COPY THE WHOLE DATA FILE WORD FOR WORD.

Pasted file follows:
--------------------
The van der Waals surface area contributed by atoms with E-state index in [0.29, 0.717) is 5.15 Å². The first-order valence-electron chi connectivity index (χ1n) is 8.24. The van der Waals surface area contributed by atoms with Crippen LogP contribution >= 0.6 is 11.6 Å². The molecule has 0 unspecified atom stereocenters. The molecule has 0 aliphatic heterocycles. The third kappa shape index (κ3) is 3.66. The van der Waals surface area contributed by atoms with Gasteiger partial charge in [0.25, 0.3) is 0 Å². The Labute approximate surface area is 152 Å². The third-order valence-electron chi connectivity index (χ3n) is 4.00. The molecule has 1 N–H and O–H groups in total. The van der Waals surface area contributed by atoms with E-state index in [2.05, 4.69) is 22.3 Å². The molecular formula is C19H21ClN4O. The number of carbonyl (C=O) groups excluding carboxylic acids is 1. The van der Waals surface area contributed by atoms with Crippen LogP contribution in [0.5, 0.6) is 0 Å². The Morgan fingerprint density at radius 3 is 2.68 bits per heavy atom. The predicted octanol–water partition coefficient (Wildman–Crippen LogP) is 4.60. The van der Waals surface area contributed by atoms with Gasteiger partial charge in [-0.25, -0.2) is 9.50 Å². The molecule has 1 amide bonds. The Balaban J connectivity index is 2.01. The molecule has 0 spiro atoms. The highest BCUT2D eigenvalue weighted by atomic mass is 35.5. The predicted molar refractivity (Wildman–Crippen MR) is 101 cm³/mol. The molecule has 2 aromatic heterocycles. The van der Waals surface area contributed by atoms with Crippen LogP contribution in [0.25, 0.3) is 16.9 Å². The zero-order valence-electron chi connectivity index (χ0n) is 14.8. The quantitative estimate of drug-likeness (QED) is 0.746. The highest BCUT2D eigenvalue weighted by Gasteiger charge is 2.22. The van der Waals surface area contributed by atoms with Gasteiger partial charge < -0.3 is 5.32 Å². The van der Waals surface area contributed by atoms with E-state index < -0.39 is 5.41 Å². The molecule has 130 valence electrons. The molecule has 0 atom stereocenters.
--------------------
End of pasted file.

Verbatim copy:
The van der Waals surface area contributed by atoms with E-state index in [0.29, 0.717) is 5.15 Å². The first-order valence-electron chi connectivity index (χ1n) is 8.24. The van der Waals surface area contributed by atoms with Crippen LogP contribution >= 0.6 is 11.6 Å². The molecule has 0 unspecified atom stereocenters. The molecule has 0 aliphatic heterocycles. The third kappa shape index (κ3) is 3.66. The van der Waals surface area contributed by atoms with Gasteiger partial charge in [0.25, 0.3) is 0 Å². The Labute approximate surface area is 152 Å². The third-order valence-electron chi connectivity index (χ3n) is 4.00. The molecule has 1 N–H and O–H groups in total. The van der Waals surface area contributed by atoms with E-state index in [2.05, 4.69) is 22.3 Å². The molecular formula is C19H21ClN4O. The number of carbonyl (C=O) groups excluding carboxylic acids is 1. The van der Waals surface area contributed by atoms with Crippen LogP contribution in [0.5, 0.6) is 0 Å². The Morgan fingerprint density at radius 3 is 2.68 bits per heavy atom. The predicted octanol–water partition coefficient (Wildman–Crippen LogP) is 4.60. The van der Waals surface area contributed by atoms with Gasteiger partial charge in [-0.25, -0.2) is 9.50 Å². The molecule has 1 amide bonds. The Balaban J connectivity index is 2.01. The molecule has 0 spiro atoms. The highest BCUT2D eigenvalue weighted by atomic mass is 35.5. The predicted molar refractivity (Wildman–Crippen MR) is 101 cm³/mol. The molecule has 2 aromatic heterocycles. The van der Waals surface area contributed by atoms with Crippen LogP contribution in [0.25, 0.3) is 16.9 Å². The zero-order valence-electron chi connectivity index (χ0n) is 14.8. The quantitative estimate of drug-likeness (QED) is 0.746. The highest BCUT2D eigenvalue weighted by Gasteiger charge is 2.22. The van der Waals surface area contributed by atoms with Gasteiger partial charge < -0.3 is 5.32 Å². The van der Waals surface area contributed by atoms with E-state index < -0.39 is 5.41 Å². The molecule has 130 valence electrons. The molecule has 0 atom stereocenters.